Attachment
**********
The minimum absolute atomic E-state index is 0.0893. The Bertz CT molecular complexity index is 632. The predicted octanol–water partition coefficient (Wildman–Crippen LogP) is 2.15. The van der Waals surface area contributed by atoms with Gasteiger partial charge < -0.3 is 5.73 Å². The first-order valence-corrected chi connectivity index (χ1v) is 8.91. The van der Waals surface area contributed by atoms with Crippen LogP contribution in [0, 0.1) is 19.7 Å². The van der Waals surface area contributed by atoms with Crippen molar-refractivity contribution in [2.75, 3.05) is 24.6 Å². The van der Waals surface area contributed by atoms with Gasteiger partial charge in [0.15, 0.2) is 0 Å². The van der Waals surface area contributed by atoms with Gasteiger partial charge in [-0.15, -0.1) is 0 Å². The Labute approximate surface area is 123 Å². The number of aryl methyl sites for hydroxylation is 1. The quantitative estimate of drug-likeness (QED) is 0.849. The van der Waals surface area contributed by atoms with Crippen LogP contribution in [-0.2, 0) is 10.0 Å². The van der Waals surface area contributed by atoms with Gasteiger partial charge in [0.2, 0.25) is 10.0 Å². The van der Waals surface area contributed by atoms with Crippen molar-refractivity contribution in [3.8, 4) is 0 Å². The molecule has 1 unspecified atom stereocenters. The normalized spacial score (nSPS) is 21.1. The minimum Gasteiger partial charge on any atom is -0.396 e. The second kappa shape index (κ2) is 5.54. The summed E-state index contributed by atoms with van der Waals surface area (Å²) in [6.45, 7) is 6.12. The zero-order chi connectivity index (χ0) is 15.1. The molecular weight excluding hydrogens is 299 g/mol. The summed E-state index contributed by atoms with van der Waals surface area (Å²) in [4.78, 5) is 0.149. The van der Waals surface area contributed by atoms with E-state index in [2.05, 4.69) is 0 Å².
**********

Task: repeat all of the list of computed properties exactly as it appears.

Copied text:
The minimum absolute atomic E-state index is 0.0893. The Bertz CT molecular complexity index is 632. The predicted octanol–water partition coefficient (Wildman–Crippen LogP) is 2.15. The van der Waals surface area contributed by atoms with Gasteiger partial charge < -0.3 is 5.73 Å². The first-order valence-corrected chi connectivity index (χ1v) is 8.91. The van der Waals surface area contributed by atoms with Crippen LogP contribution in [0, 0.1) is 19.7 Å². The van der Waals surface area contributed by atoms with Crippen molar-refractivity contribution in [2.75, 3.05) is 24.6 Å². The van der Waals surface area contributed by atoms with Gasteiger partial charge in [0.15, 0.2) is 0 Å². The van der Waals surface area contributed by atoms with Gasteiger partial charge in [-0.15, -0.1) is 0 Å². The Labute approximate surface area is 123 Å². The number of aryl methyl sites for hydroxylation is 1. The quantitative estimate of drug-likeness (QED) is 0.849. The van der Waals surface area contributed by atoms with Crippen LogP contribution in [-0.2, 0) is 10.0 Å². The van der Waals surface area contributed by atoms with Gasteiger partial charge in [0.2, 0.25) is 10.0 Å². The van der Waals surface area contributed by atoms with Crippen molar-refractivity contribution in [3.8, 4) is 0 Å². The molecule has 1 unspecified atom stereocenters. The normalized spacial score (nSPS) is 21.1. The minimum Gasteiger partial charge on any atom is -0.396 e. The second kappa shape index (κ2) is 5.54. The summed E-state index contributed by atoms with van der Waals surface area (Å²) in [6.45, 7) is 6.12. The zero-order chi connectivity index (χ0) is 15.1. The molecular weight excluding hydrogens is 299 g/mol. The summed E-state index contributed by atoms with van der Waals surface area (Å²) in [4.78, 5) is 0.149. The van der Waals surface area contributed by atoms with E-state index in [2.05, 4.69) is 0 Å².